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The River of Change

As part of this year's University Press Week, we are proud to join 36 other university presses in a blog tour that will touch on some of the most pressing issues in our industry. Blogging along with us today are Harvard University PressStanford University Press, the University of Texas Press, Duke University Press,  Temple University Press, and the University of Minnesota Press. A schedule for the entire week is here. Today's theme is the future of scholarly publishing, so we turned to Holly Shulman, who served as editor of The Dolley Madison Digital Edition, the first publication under our electronic imprint, and coeditor of Rotunda's latest title, People of the Founding Era.

While visiting Houston last weekend, I heard for the first time about the East Texas town of Jefferson. By the time Texas became a state, in 1845, Jefferson was its sixth largest city.  It was an important transportation hub in the days when streamships and inland waterways were more important than railroads. Boats going up the Mississippi River crossed into Texas on the Red River, and Jefferson thrived. Today it is just a small town, a relic of the past that lives off of its tourist industry. Legend has it that the railroad companies wanted to route their tracks through Jefferson, and the city leaders said no: they had the river traffic; they did not need this new form of transportation. And so the city of Jefferson shriveled.

This story may not be historically accurate, but it is compelling. It reflects a consistent dynamic in America wherein old ways are challenged and, finally, defeated by new ways—usually driven by a new technology.

The fate of Jefferson may be predictive of changes occurring in the world of books and publishing. Almost overnight, what were once considered far-off possibilities in the industry are now fully arrived necessities. Every press must create e-books, an endeavor that has little to do with its traditional expertise. Publishers must adapt to and work with Amazon as they watch bookstores collapse under the weight of online competition. Each press must consider making the transition to an XML workflow.

As a historian working with primary-source materials, I ask myself how this revolution will affect the world of documentary editions—the magisterial collections of the papers of our founding fathers, of Webster, Clay, and Calhoun, of Elizabeth Cady Stanton and Eleanor Roosevelt, still published in print on smooth creamy paper, heavy with text. Will such projects survive the next ten years? Or does the community of editors have to adjust in order to avoid going the way of Jefferson. I am inclined to think that yes, even here the new will push out the old.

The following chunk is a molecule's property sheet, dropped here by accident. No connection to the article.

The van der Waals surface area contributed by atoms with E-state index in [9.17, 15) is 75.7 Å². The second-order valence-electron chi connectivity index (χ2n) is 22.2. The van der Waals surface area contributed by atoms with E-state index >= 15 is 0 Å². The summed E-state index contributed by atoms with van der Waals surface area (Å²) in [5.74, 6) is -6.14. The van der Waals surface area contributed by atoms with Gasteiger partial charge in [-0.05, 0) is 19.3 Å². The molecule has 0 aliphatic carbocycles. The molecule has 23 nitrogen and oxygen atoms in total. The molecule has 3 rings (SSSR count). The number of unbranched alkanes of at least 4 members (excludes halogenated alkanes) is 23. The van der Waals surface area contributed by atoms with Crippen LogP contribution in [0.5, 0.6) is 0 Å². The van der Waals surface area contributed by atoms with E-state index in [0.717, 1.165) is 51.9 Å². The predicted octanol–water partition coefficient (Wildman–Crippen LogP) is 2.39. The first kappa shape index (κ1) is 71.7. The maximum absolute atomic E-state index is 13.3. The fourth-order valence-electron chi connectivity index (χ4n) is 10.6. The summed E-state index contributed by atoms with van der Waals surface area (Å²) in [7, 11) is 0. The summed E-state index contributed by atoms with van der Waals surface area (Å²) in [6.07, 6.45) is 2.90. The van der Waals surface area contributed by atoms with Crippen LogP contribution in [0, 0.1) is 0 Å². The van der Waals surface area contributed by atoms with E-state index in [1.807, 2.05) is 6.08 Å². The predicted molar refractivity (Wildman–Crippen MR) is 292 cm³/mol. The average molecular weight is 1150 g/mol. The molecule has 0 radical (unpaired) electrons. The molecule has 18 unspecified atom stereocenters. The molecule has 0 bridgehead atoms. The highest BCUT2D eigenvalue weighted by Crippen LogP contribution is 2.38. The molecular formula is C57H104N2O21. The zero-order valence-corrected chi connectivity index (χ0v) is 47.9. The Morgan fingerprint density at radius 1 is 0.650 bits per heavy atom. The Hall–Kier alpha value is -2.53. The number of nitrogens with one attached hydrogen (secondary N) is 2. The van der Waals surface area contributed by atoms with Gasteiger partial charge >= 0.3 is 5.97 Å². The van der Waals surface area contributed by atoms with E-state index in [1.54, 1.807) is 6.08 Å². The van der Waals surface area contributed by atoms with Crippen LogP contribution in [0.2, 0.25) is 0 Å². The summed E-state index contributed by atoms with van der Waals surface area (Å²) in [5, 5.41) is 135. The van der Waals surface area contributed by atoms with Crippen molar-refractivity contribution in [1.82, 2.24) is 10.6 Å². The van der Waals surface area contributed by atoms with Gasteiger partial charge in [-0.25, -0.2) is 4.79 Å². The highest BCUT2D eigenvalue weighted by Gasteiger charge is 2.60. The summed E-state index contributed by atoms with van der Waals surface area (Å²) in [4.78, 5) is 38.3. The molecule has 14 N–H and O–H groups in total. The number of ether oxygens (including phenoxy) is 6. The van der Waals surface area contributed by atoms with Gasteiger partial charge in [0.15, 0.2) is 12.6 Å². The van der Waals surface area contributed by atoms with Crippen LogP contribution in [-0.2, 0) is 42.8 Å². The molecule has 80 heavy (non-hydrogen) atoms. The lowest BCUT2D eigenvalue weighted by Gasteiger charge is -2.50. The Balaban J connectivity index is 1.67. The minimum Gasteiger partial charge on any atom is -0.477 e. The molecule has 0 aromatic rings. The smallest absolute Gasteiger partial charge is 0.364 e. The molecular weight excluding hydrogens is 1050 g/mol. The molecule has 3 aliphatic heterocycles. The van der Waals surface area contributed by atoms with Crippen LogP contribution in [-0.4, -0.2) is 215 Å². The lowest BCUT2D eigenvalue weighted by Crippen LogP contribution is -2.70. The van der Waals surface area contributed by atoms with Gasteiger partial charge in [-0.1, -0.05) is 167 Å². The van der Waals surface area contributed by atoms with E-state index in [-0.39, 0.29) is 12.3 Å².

And what about the university press—will it be able to accommodate the new, especially in the arena of documentary editions? Perhaps only with difficulty. But I don’t think in this case that shortsightedness is to blame. It is not that the publishing world’s city fathers believe that what they have—the water traffic—will support their prosperity well into the future. I suspect it is because university presses, which have always published print editions, find the new way of doing things hard and expensive. Creating a really good digital edition—one that either repurposes an older print version, or produces a new born-digital one—is daunting. A press has to acquire a server. It must hire a staff of knowledgeable experts. These new professionals must be conversant in XML and in TEI, in computer languages and databases. These are not the skills of past generations of publishing staffs.

I feel thankful to have found the only electronic imprint among American university presses: Rotunda, the digital wing of the University of Virginia Press. My project, The Dolley Madison Digital Edition (DMDE), will turn ten soon, and as the event draws closer I have been thinking about what Rotunda has meant to me and to the DMDE. Rotunda took me under their wing and together we designed a whole new kind of edition that neither looked nor felt like a book.

As a historian and editor, I feel as if I have not only explored Dolley Madison’s world, but been able to share it with readers in a way I never could have done in print. Rotunda’s latest publication, People of the Founding Era: A Prosopographical Approach, on which I was fortunate enough to collaborate, is the imprint’s most sophisticated project yet. This database, containing many thousands of biographical profiles, reveals the relationships and trends of a distant era in a way that no print publication could have.

We who are published by Rotunda ought to be grateful. We have a publisher who can take on the technical challenges that presses are increasingly faced with and one that has generated a business plan that makes online publishing of primary-source material financially sustainable. Recognizing one must advance is one thing; to avoid the fate of Jefferson, Texas, one must also be prepared to advance. And while we must take that leap to ensure our survival, we will find it enriches our work in ways we had never imagined.

Holly Shulman, Research Professor at the University of Virginia, is the editor of The Dolley Madison Digital Edition and coeditor of the forthcoming People of the Founding Era, both published by Rotunda.